The late Justice Antonin Scalia will lie in repose at the Supreme Court on Friday. The funeral will be held at 11 a.m. on Saturday at the Basilica of the National Shrine of the Immaculate Conception in Washington, D.C., according to sources close to the Scalia family.

In a tradition that dates back to 1873, Scalia's Supreme Court chair and bench were draped with black wool crepe today. The court has also placed a black drapery over the courtroom doors.

The last high court justice to lie in repose at the Supreme Court was Chief Justice William Rehnquist in 2005.

What Scalia's Death Means For Obama's Clean Power Plan

Feb 16, 2016
Ron Edmonds / AP

The sudden and unexpected death of Supreme Court Justice Antonin Scalia gives environmentalists hope that Obama’s landmark effort to reduce greenhouse gas emissions has a fighting chance in the courts.

“It changes my opinion dramatically,” said Ann Carlson, Shirley Shapiro Professor of Environmental Law at UCLA.

Charles Tasnadi / AP Images

The death of Supreme Court Justice Antonin Scalia raises many question for the country and the high court going forward. What cases will this affect? Who will President Obama nominate to replace him? Could an Obama Supreme Court nominee be stopped? We'll talk with David A. Harris, Distinguished Faculty Scholar and Professor of Law at the University of Pittsburgh.

The Big Bend region of West Texas is known for its enormous ranches and large, sparsely populated counties. This can be a problem when people need county services, especially emergency services — and it doesn't matter if you're an ordinary citizen or a Supreme Court justice.

The Appointment Clause of the Constitution (Article II, Section 2, Clause 2) states that the president "shall nominate, and by and with the Advice and Consent of the Senate, shall appoint ... Judges of the Supreme Court."

President Obama says he plans to pick a Supreme Court nominee following the death of Justice Antonin Scalia, setting up a confrontation with Republicans who control the Senate.

Haraz N. Ghanbari / Associated Press

Antonin Scalia, the influential conservative and most provocative member of the Supreme Court, has died. He was 79.

The U.S. Marshal's Service in Washington confirmed Scalia's death at a private residence in the Big Bend area of South Texas.

The service's spokeswoman, Donna Sellers, said Scalia had retired for the evening and was found dead Saturday morning when he did not appear for breakfast.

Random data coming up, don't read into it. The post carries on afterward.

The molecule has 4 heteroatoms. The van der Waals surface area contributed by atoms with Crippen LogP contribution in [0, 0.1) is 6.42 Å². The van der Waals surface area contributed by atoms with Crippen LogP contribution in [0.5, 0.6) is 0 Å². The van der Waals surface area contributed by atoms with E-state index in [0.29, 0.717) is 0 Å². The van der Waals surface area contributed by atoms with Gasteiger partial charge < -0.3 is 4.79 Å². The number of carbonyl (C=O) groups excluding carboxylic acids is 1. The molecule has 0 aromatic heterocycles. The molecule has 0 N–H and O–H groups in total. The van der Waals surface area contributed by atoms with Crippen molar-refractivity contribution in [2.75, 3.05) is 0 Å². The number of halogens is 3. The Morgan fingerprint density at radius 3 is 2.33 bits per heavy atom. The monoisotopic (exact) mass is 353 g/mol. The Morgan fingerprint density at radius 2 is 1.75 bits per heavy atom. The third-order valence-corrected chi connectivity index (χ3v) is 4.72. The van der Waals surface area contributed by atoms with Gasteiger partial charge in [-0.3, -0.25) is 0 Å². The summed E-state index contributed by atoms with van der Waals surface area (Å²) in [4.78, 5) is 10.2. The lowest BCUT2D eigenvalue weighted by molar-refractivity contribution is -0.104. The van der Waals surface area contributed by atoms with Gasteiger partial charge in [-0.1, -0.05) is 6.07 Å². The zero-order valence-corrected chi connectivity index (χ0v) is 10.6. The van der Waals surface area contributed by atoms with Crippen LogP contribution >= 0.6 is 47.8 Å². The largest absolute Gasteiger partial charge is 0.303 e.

supremecourt.gov

Pennsylvania has more people sentenced to life in prison as juveniles than any other state.

A decision by the U.S. Supreme Court Monday could reduce those sentences for 497 inmates in Pennsylvania. Those people were convicted as juveniles for homicides; which used to mean automatic life in prison without parole.

In 2012, the Supreme Court ruled that was cruel and unusual punishment. Monday, the court said that ban is retroactive to cases decided before 2012.

Reducing Implicit Bias In The Judicial Process

Nov 17, 2015
Ronnie Macdonald / flickr

The Supreme Court considers what it takes to show prosecutors are discriminating against minorities when selecting juries.  This practice is known as implicit bias, and continues to become more prevalent. 

David Harris, a University of Pittsburgh Law professor, will soon head to the White House to address this practice.  He explains that implicit bias causes us to make quick judgments about people or groups of people, resulting in unintended discrimination.

What's Coming From The Supreme Court?

Oct 4, 2015
supremecourt.gov

A new session of the US Supreme Court opens today with a great deal of expectation but not as big as we saw last year.

“We’re not going to top the gay marriage decision, that’s for sure,” said University of Pittsburgh Law Professor David Harris with a laugh. Last year’s session also a landmark decisions on the affordable care act.

Essential Pittsburgh: Evaluating the Supreme Court's Rulings

Jul 1, 2015
Mark Fischer / flickr

The 2014-2015 Supreme Court session has come to a close. Among the issues the justices have weighed in on are historic decisions on health care and same-sex marriage. However, there were also other cases regarding housing discrimination and lethal injections. Our legal contributor Pitt Law Professor David Harris looks at the rulings the justices have made and how they will impact our lives.  Harris explains the ruling of the recent lethal injections case decided by the Supreme Court: 

"This was the argument made by opponents of the use of that drug that it is cruel and unusual because the people being executed are experiencing pain. The Supreme Court says no there is nothing cruel or unusual about using this particular drug cocktail and they legitimized execution this way by all the states that want to do it." -David Harris

Also in the program, Heinz History Center President Andy Masich describes the background of the iconic Rosie the Riveter and to mark the beginning of July, FreeBurgh highlights fun and inexpensive events this month in the Pittsburgh area.

Supreme Court Rules Against EPA Power Plant Mercury Limits

Jun 29, 2015
AP Photo/Jacquelyn Martin

The Supreme Court ruled Monday against the Obama administration's attempt to limit power plant emissions of mercury and other hazardous air pollutants, but it may only be a temporary setback for regulators.

The justices split 5-4 along ideological lines to rule that the Environmental Protection Agency failed to take cost into account when it first decided to regulate the toxic emissions from coal- and oil-fired plants.

Pennsylvania Gov. Tom Wolf is applauding the U.S. Supreme Court ruling on same-sex marriage, but says state lawmakers should follow up by passing a law to protect people against discrimination based on their sexual or gender preference.

Wolf said in a statement Friday that the high court's 5-4 decision makes clear that "gay marriage" is now simply marriage and same-sex couples cannot be denied the pursuit of happiness.

Gov. Wolf Seeks State Authority Over Health Insurance Marketplace

Jun 2, 2015
AP Photo/Keith Srakocic, File

Gov. Tom Wolf's administration said Tuesday it has formally applied to take over the operation of Pennsylvania's health insurance marketplace as the Democrat seeks a bulwark against the potential loss of health insurance subsidies for hundreds of thousands of state residents.